There have been a lot of posts on ATS of late from folk claiming that scenes like this:
or even this:
are evidence of stratospheric geoengineering, rather than just common or garden commercial aircraft contrails.
However, it's quite clear that they occur well within the troposphere - not the stratosphere - the same region of the atmosphere in which nearly all
other clouds occur . Whatever they are, they are emphatically NOT in the stratosphere nor evidence of geoengineering.
(commercial aircraft do often fly in the very lowest reaches of the stratosphere - however contrails typically form when they are moving through the
troposphere - which is why we can often see the aircraft themselves with the naked eye)
But that does not mean that, as some allege, that proposed projects for stratospheric geoengineering - usually suggested as a means of preventing
global warming - are not occurring.
The idea for stratospheric geoengineering originated when it was discovered that large volcanic eruptions eject huge amounts of aerosols - notably
sulphates - into the stratosphere and that these have a the effect of cuasing global cooling. After the Pinatubo eruption in 1991 there was a
noticeable drop in global temperatures
. If we could replicate the
effects of such an eruption, then we might counter the effects of, what is in effect another form of geoengineering - anthropogenic global warming.
That's the theory.
It's worth noting that most volcanic eruptions do not eject material into the stratosphere - indeed, that was the problem a year ago when Eyja
erupted in Iceland: the eruption threw ash only around 20,000ft up into the atmosphere, well below the stratosphere, and this meant that aircraft
flying to/from Europe had to fly through the ash cloud when taking off/landing. As this presented a danger to aircraft, flights were cancelled. As
I'm sure we all recall. Had it been a more masisve eruption and the ash had been sent into the stratosphere - well above the level at which aircraft
normally fly - there would not have been a problem!
Now, given that any such stratospheric geoengineering operation would involve aircraft flying much higher than normal, and spraying into a region of
the atmosphere where clouds do not normally form, is there any way we could see it happening? Well maybe there is.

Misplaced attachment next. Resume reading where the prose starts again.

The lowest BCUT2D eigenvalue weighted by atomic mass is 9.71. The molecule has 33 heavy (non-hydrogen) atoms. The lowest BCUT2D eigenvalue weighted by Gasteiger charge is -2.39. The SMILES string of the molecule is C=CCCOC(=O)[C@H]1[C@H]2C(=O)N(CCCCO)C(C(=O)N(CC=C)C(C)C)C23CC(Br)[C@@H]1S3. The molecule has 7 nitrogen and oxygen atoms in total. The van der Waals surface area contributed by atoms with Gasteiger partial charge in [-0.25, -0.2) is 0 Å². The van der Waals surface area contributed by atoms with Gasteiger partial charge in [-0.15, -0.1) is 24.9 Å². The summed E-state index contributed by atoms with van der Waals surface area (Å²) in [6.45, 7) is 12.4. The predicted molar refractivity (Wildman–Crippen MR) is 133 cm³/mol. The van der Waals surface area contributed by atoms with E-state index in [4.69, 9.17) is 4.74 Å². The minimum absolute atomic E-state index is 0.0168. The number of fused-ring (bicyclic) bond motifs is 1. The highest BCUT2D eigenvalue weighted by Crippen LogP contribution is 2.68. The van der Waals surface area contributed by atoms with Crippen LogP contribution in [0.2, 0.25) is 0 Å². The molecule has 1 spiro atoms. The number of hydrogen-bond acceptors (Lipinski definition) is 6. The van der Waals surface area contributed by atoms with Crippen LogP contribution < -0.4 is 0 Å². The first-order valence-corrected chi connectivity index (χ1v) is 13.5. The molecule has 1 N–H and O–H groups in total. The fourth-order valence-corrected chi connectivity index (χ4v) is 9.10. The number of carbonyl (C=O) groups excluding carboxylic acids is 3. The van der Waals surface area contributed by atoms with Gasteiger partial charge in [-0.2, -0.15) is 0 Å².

There are in fact clouds which do form in the stratosphere (note: some very big cumulonumbus clouds may also extend upwards into the stratosphere) and
these are commonly referred to as nocties. Nocties, or noctilucent clouds, are usually seen at high to mid latitudes in mid summer. June and July
are the best months in the northern hemisphere. They form in the stratosphere and only become visible because they reflect sunlight when the sun is
below the horizon. They are best seen an hour or two after sunset or before sunrise. And they look like this:
Interestingly, there has been a big increase in sightings of nocties in recent years. Some attribute this to low solar activity. It has also been
suggested that exhaust from the space shuttle
may be aiding their
It is also occasionally possible to see other evidence of stratospheric clouds - specifically those (as mentioned above) caused by massive volcanic
eruptions. Such clouds may more readily manifest themselves in the form of vibrant sunsets -
were taken after the Sarychev eruption in 2009. But
such ash clouds can also be visible - just - to the naked eye. Hopefully you can make them out in these photos I took around the same time:
Note: these pictures have been enhanced to adjust the contrast and make the clouds more obvious. This is the sort of view seen at sunset at the
but the stratospheric clouds are not that obvious! You can see them better in this enhanced version:
they can been seen in this picture as ghostly, blue-white wisps - not dissimilar in fact to nocties!
Like noctilucent clouds, these volcanic clouds are also not visible during the daytime - but they can been seen closer to sunset/sunrise than
So, that's stratospheric clouds for you. Not easy to see! But if spraying in the stratosphere is taking place, that's the sort of thing we should
be looking out for.
Note: one of my hobbies is photographing meteorlogical phenomena. I have also been issuing weather forecasts on the internet since 2004, have a
number of friends who are professional meteorologists, and have a job which provides me plenty of time for surfing the internet through the day, and
finding interesting stories, articles and scientific papers - some of which I then post up for reference on my blog (see link below). None of which
should, however, have any real relevance - but I thnk it's useful before you ask any questions to have some idea of my background.